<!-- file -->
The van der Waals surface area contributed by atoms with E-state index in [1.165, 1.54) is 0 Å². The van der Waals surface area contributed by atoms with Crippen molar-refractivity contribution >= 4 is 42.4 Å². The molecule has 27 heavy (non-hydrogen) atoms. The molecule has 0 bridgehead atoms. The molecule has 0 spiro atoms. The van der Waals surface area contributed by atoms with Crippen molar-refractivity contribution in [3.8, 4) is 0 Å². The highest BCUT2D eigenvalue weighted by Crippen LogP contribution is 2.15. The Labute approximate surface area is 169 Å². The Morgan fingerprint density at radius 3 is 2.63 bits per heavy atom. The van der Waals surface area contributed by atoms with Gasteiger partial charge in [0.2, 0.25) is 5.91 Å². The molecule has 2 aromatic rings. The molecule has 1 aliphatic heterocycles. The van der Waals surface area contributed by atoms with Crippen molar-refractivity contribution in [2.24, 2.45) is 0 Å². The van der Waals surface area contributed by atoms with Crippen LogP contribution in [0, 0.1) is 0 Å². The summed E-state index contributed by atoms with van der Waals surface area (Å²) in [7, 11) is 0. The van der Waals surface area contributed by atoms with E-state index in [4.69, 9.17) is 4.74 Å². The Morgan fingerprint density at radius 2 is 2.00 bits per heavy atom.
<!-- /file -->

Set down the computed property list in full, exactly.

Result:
The van der Waals surface area contributed by atoms with E-state index in [1.165, 1.54) is 0 Å². The van der Waals surface area contributed by atoms with Crippen molar-refractivity contribution >= 4 is 42.4 Å². The molecule has 27 heavy (non-hydrogen) atoms. The molecule has 0 bridgehead atoms. The molecule has 0 spiro atoms. The van der Waals surface area contributed by atoms with Crippen molar-refractivity contribution in [3.8, 4) is 0 Å². The highest BCUT2D eigenvalue weighted by Crippen LogP contribution is 2.15. The Labute approximate surface area is 169 Å². The Morgan fingerprint density at radius 3 is 2.63 bits per heavy atom. The van der Waals surface area contributed by atoms with Gasteiger partial charge in [0.2, 0.25) is 5.91 Å². The molecule has 2 aromatic rings. The molecule has 1 aliphatic heterocycles. The van der Waals surface area contributed by atoms with Crippen molar-refractivity contribution in [2.24, 2.45) is 0 Å². The van der Waals surface area contributed by atoms with Crippen LogP contribution in [0, 0.1) is 0 Å². The summed E-state index contributed by atoms with van der Waals surface area (Å²) in [7, 11) is 0. The van der Waals surface area contributed by atoms with E-state index in [4.69, 9.17) is 4.74 Å². The Morgan fingerprint density at radius 2 is 2.00 bits per heavy atom.